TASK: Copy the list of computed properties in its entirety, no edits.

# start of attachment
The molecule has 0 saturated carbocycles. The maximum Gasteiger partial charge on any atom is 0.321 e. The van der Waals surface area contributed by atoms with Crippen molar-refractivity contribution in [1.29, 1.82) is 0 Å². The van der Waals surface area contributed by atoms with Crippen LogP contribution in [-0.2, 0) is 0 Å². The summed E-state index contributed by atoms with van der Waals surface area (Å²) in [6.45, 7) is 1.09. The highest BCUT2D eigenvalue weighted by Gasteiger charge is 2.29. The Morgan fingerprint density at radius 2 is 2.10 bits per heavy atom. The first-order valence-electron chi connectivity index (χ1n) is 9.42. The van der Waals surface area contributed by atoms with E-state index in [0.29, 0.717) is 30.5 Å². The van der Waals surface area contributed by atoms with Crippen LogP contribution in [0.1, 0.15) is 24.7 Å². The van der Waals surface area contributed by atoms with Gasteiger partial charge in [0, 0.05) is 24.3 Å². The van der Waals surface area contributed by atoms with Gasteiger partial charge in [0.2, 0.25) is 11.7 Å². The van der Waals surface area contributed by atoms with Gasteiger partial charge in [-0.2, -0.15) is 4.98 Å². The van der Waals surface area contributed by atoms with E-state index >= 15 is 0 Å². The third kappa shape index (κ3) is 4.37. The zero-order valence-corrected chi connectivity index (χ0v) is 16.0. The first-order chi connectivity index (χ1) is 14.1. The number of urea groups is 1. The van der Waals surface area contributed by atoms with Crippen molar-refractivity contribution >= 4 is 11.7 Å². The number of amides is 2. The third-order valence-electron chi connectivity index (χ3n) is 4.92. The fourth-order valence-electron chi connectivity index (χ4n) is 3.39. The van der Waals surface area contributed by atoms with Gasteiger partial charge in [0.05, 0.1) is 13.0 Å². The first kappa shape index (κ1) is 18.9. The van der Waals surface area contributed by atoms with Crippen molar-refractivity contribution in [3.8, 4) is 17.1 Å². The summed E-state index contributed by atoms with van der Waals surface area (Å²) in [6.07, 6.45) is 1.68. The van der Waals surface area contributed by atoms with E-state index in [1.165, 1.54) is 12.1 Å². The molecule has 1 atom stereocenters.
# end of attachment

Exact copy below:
The molecule has 0 saturated carbocycles. The maximum Gasteiger partial charge on any atom is 0.321 e. The van der Waals surface area contributed by atoms with Crippen molar-refractivity contribution in [1.29, 1.82) is 0 Å². The van der Waals surface area contributed by atoms with Crippen LogP contribution in [-0.2, 0) is 0 Å². The summed E-state index contributed by atoms with van der Waals surface area (Å²) in [6.45, 7) is 1.09. The highest BCUT2D eigenvalue weighted by Gasteiger charge is 2.29. The Morgan fingerprint density at radius 2 is 2.10 bits per heavy atom. The first-order valence-electron chi connectivity index (χ1n) is 9.42. The van der Waals surface area contributed by atoms with E-state index in [0.29, 0.717) is 30.5 Å². The van der Waals surface area contributed by atoms with Crippen LogP contribution in [0.1, 0.15) is 24.7 Å². The van der Waals surface area contributed by atoms with Gasteiger partial charge in [0, 0.05) is 24.3 Å². The van der Waals surface area contributed by atoms with Gasteiger partial charge in [0.2, 0.25) is 11.7 Å². The van der Waals surface area contributed by atoms with Gasteiger partial charge in [-0.2, -0.15) is 4.98 Å². The van der Waals surface area contributed by atoms with E-state index >= 15 is 0 Å². The third kappa shape index (κ3) is 4.37. The zero-order valence-corrected chi connectivity index (χ0v) is 16.0. The first-order chi connectivity index (χ1) is 14.1. The number of urea groups is 1. The van der Waals surface area contributed by atoms with Crippen molar-refractivity contribution >= 4 is 11.7 Å². The number of amides is 2. The third-order valence-electron chi connectivity index (χ3n) is 4.92. The fourth-order valence-electron chi connectivity index (χ4n) is 3.39. The van der Waals surface area contributed by atoms with Gasteiger partial charge in [0.05, 0.1) is 13.0 Å². The first kappa shape index (κ1) is 18.9. The van der Waals surface area contributed by atoms with Crippen molar-refractivity contribution in [3.8, 4) is 17.1 Å². The summed E-state index contributed by atoms with van der Waals surface area (Å²) in [6.07, 6.45) is 1.68. The van der Waals surface area contributed by atoms with E-state index in [1.165, 1.54) is 12.1 Å². The molecule has 1 atom stereocenters.